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Send us your photos of the intense Geminid meteor shower this week

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 Geminid fireballs are inexplicably bright, scientists say. The annual meteor shower is considered one of the most intense and mysterious showers of our time. (AP Photo/AstroPics.com, Wally Pacholka) Sky-watchers are gearing up for a celestial light show that not even the world's most expensive holiday display could top - and this one is completely free.

The Geminid meteor shower, described by scientists as the most intense shower of the year, is set to peak between Dec. 13 and 14.

It can be viewed from anywhere on earth and lasts for days, producing as many as 120 meteors per hour in dark sites with clear weather according to NASA.

Best of all, no fancy equipment is needed to enjoy the vibrant streaks against a dark sky (though we would recommend wearing a warm jacket if you're viewing it from the Northern Hemisphere.)

"The Geminids are my favorite," said NASA astronomer Bill Cooke on the agency's website, "because they defy explanation."

What are the Geminids?

The Geminids have been described by many as mysterious. While most meteor showers come from comets, Geminids are actually spawned from a weird rocky object named 3200 Phaethon.

3200 Phaethon was discovered by NASA's IRAS satellite in 1983 and was long though to be an asteroid. It is now classified as an extinct comet - the rocky skeleton of a comet that lost its ice after too many brushes with the sun's heat.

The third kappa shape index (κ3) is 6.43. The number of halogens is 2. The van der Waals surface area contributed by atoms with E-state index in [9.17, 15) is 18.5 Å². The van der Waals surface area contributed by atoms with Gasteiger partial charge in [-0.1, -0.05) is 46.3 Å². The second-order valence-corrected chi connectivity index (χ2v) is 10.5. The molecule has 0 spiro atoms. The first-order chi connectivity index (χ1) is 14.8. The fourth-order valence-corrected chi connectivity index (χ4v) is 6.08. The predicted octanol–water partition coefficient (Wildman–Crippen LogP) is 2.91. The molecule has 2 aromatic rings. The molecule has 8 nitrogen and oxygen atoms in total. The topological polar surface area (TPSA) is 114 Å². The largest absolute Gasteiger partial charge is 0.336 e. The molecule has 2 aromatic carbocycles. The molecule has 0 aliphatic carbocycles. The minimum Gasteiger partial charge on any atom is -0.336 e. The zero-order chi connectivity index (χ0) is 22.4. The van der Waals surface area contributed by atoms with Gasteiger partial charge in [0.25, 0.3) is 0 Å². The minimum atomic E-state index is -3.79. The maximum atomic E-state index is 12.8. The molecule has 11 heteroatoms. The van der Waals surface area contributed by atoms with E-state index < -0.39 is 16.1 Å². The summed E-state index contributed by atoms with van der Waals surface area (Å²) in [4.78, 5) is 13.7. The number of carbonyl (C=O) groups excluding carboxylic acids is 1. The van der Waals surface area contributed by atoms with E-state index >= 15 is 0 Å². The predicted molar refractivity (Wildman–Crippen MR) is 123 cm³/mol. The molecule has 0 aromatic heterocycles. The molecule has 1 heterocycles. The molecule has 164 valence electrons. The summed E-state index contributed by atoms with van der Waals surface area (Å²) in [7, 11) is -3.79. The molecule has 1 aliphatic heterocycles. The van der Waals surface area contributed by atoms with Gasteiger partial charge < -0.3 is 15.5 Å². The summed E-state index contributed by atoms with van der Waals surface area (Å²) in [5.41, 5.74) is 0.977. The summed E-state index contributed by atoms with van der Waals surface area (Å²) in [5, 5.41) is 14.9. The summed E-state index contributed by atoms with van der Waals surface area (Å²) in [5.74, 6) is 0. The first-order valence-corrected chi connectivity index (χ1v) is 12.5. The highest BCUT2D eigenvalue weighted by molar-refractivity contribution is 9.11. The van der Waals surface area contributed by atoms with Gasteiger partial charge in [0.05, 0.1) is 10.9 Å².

Every December, Earth passes through a stream of debris surrounding 3200 Phaethon.

Sand-sized pieces of the debris (Geminids) enter earth's atmosphere and produce a spectacular show of fireballs.

The shower was first noticed in the early 19th century when it was much weaker. It attracted little attention then, but has grown brighter and more intense in the recent past. This year is predicted to be no exception.

How to watch the Geminid Meteor Shower


This year, the shower will take place during a new moon meaning that the sky will be darker and conditions more favourable than ever.

Earthsky.org report that the Geminids may peak around 2 a.m. ET on Dec. 13 and 14, as that's when the shower's radiant point is highest in the sky as seen around the world.

Observers will want to start watching the Geminids by 9 or 10 p.m. ET and a dark sky - away from city lights - is crucial.

For those in areas with uncooperative climates, a live Ustream feed of the Geminid shower will be available on NASA's website both Dec. 13 and 14. NASA's light-activated camera is mounted at their Marshall Space Flight Center in Huntsville, Ala and will turn on at dusk on both evenings.

Share your photos!

If you snap a shot of the Geminids, send it to us for a chance to have your work featured by CBC News.



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